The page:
Against all odds, workers win first Amazon union in US

The multi-billion dollar company waged a well-funded campaign against grassroots labor organizers, who, after a hard-fought struggle, successfully unionized a New York City warehouse.

  • Español
  • English
  • Français
  • Deutsch
  • Português
  • Opinión
-A +A

On April 1, Amazon workers could be seen celebrating and embracing amongst shouts of “ALU!” in front of the JFK8 warehouse in Staten Island, New York City. These workers had just won the first union at Amazon in the US: the Amazon Labor Union (ALU).


The union has been fighting to organize workers in the Staten Island warehouse since April 2021. After a year battling vicious union-busting on the part of Amazon and gathering support of agitated workers, union organizers won their union election with a ​​2,654–2,131 vote. 67 ballots remain contested.


The union organizers themselves are current or former Amazon workers. The nascent Amazon Labor Union, self-described as an “independent, democratic labor union”, is not formally part of any established union. However, established unions have provided ALU with significant support in the form of office space, lawyers, and advisors according to ALU’s website.


ALU’s organizing efforts in Staten Island have been described as “unorthodox”, with a young, Black, Latino and working class union leadership that far better represents the demographics of actual Amazon workers than former CEO and executive chairman Jeff Bezos, one of the richest people in the world.


In 2020, Amazon executives including Bezos attended a meeting in which Amazon General Counsel David Zapolsky described Black organizer Chris Smalls, then recently fired from the warehouse for staging a protest against Amazon’s lack of COVID-19 protections, as “not smart, or articulate”. Executives seemingly believed Smalls’ leadership would discredit worker organizing, to Amazon’s benefit. Instead, Smalls has led ALU’s successful organizing drive as its interim president.


The City reported the scene from the bus stop outside of the warehouse where ALU has dedicated much of its organizing efforts. There is a shrine to a warehouse worker killed by a driver when she was crossing the street during a midnight lunch break, a testament to Amazon’s precarious conditions. The bus stop is surrounded by evidence of Amazon’s notorious union-busting efforts: a barbed-wire topped fence that came up after Smalls’ protest against lack of COVID-19 protections, and scaffolding that obstructs the view of bus stop organizing from workers at the warehouse. ALU has decorated both of these obstructions with the union’s initials and ribbons.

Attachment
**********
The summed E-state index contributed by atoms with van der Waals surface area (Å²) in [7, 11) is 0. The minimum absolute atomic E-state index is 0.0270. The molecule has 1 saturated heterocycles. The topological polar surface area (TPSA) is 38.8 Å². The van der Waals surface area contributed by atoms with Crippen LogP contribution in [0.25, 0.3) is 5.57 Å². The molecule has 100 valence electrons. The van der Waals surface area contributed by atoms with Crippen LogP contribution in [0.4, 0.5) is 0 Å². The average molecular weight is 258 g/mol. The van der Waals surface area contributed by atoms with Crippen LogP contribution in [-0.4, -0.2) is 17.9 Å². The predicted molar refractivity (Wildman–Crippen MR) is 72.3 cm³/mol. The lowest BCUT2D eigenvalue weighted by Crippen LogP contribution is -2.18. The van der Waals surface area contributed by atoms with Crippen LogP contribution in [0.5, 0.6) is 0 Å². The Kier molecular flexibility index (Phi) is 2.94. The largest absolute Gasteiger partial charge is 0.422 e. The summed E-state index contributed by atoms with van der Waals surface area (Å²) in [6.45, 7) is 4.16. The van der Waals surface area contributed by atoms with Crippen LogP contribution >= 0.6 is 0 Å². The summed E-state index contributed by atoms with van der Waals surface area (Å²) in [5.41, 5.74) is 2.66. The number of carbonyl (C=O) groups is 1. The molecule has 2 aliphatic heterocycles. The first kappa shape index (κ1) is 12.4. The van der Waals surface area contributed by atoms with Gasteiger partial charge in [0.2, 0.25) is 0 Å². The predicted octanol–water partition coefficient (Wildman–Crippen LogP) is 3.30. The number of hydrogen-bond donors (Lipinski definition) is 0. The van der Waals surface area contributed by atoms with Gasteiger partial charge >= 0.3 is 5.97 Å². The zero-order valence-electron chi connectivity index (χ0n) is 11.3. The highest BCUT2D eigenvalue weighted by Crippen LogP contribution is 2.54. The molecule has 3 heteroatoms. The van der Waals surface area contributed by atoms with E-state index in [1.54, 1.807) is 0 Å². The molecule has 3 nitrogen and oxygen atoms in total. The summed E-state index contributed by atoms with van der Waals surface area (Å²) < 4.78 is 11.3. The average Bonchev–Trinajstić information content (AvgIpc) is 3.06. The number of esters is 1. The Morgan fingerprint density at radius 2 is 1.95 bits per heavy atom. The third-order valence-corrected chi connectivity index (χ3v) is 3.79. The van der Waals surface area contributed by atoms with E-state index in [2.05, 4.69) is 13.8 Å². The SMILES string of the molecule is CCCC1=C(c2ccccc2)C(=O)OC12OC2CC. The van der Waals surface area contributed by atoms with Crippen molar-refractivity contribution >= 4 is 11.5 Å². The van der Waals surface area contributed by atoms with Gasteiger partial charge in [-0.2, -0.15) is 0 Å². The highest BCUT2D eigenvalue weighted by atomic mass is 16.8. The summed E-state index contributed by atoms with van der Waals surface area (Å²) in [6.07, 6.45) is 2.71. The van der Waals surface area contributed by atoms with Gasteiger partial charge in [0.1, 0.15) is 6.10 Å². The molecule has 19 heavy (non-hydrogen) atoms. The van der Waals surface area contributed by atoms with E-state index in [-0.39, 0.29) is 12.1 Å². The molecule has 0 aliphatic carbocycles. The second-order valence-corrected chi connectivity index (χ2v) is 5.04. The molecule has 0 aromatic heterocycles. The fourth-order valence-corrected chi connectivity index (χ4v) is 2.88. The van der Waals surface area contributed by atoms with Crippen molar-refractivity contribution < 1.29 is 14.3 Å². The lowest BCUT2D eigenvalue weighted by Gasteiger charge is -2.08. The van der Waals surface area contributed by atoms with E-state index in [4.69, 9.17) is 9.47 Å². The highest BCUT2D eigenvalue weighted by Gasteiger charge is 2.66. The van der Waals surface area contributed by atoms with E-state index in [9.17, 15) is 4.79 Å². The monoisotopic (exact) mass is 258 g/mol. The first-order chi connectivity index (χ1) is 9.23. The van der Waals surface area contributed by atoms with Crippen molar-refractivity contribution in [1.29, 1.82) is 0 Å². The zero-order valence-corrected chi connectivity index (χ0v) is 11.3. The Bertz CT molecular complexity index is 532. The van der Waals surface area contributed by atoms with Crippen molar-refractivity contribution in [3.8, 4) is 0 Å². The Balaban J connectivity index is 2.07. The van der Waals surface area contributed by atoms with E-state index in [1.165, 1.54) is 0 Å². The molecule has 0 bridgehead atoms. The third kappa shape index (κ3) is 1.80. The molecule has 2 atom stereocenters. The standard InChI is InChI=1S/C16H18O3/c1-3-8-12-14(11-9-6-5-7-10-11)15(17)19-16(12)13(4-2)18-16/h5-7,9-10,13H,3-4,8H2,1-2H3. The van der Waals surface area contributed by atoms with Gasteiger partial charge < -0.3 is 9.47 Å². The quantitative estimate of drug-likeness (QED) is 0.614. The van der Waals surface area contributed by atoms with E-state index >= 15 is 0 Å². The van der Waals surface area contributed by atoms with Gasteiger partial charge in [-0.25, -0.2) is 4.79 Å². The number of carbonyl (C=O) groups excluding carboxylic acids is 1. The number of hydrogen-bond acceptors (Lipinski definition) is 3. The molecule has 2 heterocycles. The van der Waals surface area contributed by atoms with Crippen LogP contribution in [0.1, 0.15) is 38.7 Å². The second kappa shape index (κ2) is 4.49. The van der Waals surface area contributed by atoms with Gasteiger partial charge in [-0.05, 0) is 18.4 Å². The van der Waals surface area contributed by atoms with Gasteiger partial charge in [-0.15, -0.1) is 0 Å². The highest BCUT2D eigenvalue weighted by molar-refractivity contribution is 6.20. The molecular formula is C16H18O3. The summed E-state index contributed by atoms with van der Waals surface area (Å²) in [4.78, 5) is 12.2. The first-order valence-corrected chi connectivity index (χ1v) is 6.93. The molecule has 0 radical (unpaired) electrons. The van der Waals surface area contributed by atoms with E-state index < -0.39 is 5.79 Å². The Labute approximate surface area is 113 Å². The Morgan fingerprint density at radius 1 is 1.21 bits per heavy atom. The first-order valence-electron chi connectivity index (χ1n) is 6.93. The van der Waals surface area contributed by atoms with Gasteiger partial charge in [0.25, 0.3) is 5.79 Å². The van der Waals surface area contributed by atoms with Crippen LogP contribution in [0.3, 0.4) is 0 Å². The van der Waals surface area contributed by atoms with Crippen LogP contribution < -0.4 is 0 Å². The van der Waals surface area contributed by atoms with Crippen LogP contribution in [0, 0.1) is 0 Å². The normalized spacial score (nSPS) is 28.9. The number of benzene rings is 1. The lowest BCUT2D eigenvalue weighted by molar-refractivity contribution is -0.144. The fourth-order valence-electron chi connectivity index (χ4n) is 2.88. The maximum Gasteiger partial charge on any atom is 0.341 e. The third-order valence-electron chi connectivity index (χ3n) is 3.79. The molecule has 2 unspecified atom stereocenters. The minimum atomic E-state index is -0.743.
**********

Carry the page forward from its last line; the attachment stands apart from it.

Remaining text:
In 2021, Amazon spent $4.2 million on union-busting consultants, hired to persuade workers to not join the union. ALU crushed Amazon’s union-busting efforts with less than $100,000 according to Chris Smalls, soliciting donations from a Gofundme page. Amazon forced workers into captive-audience meetings in which hired consultants called ALU organizers “thugs”. One of the union’s demands is that Amazon allow organizers into these meetings to tell workers their side of the story. As described in the union’s website, “when ALU president Chris Smalls came onsite to give out food and answer questions, General Manager Felipe Santos had him and two of our coworkers arrested by the police.”


The ALU has a comprehensive list of demands of Amazon. These include a $30/hour minimum wage to account for New York City’s enormous living costs, a pension, childcare, a free shuttle to and from the warehouse, and a fair and transparent promotion system. One important demand is that Amazon “Shut the [warehouse] down with pay during extreme weather events”, especially important considering the six Amazon workers who died in a warehouse in Illinois after Amazon refused to shut down operations despite tornado warnings. The ALU allows for workers to vote and change demands consistently, adding further demands depending on worker feedback.


The next step after winning this union election is for Amazon workers to fight for their first contract. After the worker’s victory, ALU president Chris Smalls said, “This is the catalyst for revolution.”
Subscribe to America Latina en Movimiento - RSS